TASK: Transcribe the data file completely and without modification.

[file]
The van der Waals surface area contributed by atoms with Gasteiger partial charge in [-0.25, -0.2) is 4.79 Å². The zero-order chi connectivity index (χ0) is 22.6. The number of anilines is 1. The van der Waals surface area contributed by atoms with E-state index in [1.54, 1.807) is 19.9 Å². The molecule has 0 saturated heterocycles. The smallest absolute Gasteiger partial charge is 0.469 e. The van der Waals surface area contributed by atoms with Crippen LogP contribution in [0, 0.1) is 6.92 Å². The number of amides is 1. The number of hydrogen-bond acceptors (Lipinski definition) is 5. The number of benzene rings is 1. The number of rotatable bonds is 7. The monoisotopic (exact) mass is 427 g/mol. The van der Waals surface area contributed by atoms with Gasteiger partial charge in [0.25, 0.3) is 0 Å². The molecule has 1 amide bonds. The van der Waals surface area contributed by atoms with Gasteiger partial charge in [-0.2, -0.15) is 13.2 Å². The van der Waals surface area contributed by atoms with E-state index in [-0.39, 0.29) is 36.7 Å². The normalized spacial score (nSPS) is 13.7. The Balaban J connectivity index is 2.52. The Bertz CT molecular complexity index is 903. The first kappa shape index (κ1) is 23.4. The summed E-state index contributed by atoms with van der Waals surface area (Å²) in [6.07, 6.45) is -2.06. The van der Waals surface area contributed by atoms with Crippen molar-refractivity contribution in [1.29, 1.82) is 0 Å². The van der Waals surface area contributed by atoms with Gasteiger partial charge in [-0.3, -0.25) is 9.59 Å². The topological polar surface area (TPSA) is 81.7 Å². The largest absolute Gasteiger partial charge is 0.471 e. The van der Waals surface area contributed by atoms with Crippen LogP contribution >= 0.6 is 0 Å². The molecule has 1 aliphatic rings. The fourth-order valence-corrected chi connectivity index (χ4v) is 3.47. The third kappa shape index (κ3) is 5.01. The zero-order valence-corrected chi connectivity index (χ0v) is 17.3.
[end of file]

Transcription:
The van der Waals surface area contributed by atoms with Gasteiger partial charge in [-0.25, -0.2) is 4.79 Å². The zero-order chi connectivity index (χ0) is 22.6. The number of anilines is 1. The van der Waals surface area contributed by atoms with E-state index in [1.54, 1.807) is 19.9 Å². The molecule has 0 saturated heterocycles. The smallest absolute Gasteiger partial charge is 0.469 e. The van der Waals surface area contributed by atoms with Crippen LogP contribution in [0, 0.1) is 6.92 Å². The number of amides is 1. The number of hydrogen-bond acceptors (Lipinski definition) is 5. The number of benzene rings is 1. The number of rotatable bonds is 7. The monoisotopic (exact) mass is 427 g/mol. The van der Waals surface area contributed by atoms with Gasteiger partial charge in [0.25, 0.3) is 0 Å². The molecule has 1 amide bonds. The van der Waals surface area contributed by atoms with Gasteiger partial charge in [-0.2, -0.15) is 13.2 Å². The van der Waals surface area contributed by atoms with E-state index in [-0.39, 0.29) is 36.7 Å². The normalized spacial score (nSPS) is 13.7. The Balaban J connectivity index is 2.52. The Bertz CT molecular complexity index is 903. The first kappa shape index (κ1) is 23.4. The summed E-state index contributed by atoms with van der Waals surface area (Å²) in [6.07, 6.45) is -2.06. The van der Waals surface area contributed by atoms with Crippen molar-refractivity contribution in [1.29, 1.82) is 0 Å². The van der Waals surface area contributed by atoms with Gasteiger partial charge in [-0.3, -0.25) is 9.59 Å². The topological polar surface area (TPSA) is 81.7 Å². The largest absolute Gasteiger partial charge is 0.471 e. The van der Waals surface area contributed by atoms with Crippen LogP contribution >= 0.6 is 0 Å². The molecule has 1 aliphatic rings. The fourth-order valence-corrected chi connectivity index (χ4v) is 3.47. The third kappa shape index (κ3) is 5.01. The zero-order valence-corrected chi connectivity index (χ0v) is 17.3.